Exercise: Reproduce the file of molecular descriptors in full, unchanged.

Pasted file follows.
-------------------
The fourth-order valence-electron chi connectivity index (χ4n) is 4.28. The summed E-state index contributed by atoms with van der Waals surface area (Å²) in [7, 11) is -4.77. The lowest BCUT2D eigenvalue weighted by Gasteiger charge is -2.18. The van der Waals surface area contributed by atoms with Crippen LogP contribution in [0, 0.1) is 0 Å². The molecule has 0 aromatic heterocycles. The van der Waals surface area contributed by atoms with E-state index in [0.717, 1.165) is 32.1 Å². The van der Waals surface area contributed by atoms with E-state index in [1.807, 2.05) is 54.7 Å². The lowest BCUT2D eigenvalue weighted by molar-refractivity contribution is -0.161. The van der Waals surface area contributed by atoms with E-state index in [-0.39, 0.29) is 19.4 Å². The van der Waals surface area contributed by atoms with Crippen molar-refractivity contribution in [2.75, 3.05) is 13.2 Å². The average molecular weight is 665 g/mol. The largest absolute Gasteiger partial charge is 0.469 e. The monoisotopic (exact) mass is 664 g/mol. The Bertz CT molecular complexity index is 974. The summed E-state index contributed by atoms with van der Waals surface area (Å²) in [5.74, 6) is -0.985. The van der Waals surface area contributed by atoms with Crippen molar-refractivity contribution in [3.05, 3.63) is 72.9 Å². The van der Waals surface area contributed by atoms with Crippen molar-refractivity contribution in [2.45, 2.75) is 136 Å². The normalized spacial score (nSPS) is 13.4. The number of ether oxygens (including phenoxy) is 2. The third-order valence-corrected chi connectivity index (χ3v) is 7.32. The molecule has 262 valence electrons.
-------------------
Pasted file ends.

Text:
The fourth-order valence-electron chi connectivity index (χ4n) is 4.28. The summed E-state index contributed by atoms with van der Waals surface area (Å²) in [7, 11) is -4.77. The lowest BCUT2D eigenvalue weighted by Gasteiger charge is -2.18. The van der Waals surface area contributed by atoms with Crippen LogP contribution in [0, 0.1) is 0 Å². The molecule has 0 aromatic heterocycles. The van der Waals surface area contributed by atoms with E-state index in [0.717, 1.165) is 32.1 Å². The van der Waals surface area contributed by atoms with E-state index in [1.807, 2.05) is 54.7 Å². The lowest BCUT2D eigenvalue weighted by molar-refractivity contribution is -0.161. The van der Waals surface area contributed by atoms with E-state index in [-0.39, 0.29) is 19.4 Å². The van der Waals surface area contributed by atoms with Crippen molar-refractivity contribution in [2.75, 3.05) is 13.2 Å². The average molecular weight is 665 g/mol. The largest absolute Gasteiger partial charge is 0.469 e. The monoisotopic (exact) mass is 664 g/mol. The Bertz CT molecular complexity index is 974. The summed E-state index contributed by atoms with van der Waals surface area (Å²) in [5.74, 6) is -0.985. The van der Waals surface area contributed by atoms with Crippen molar-refractivity contribution in [3.05, 3.63) is 72.9 Å². The van der Waals surface area contributed by atoms with Crippen molar-refractivity contribution in [2.45, 2.75) is 136 Å². The normalized spacial score (nSPS) is 13.4. The number of ether oxygens (including phenoxy) is 2. The third-order valence-corrected chi connectivity index (χ3v) is 7.32. The molecule has 262 valence electrons.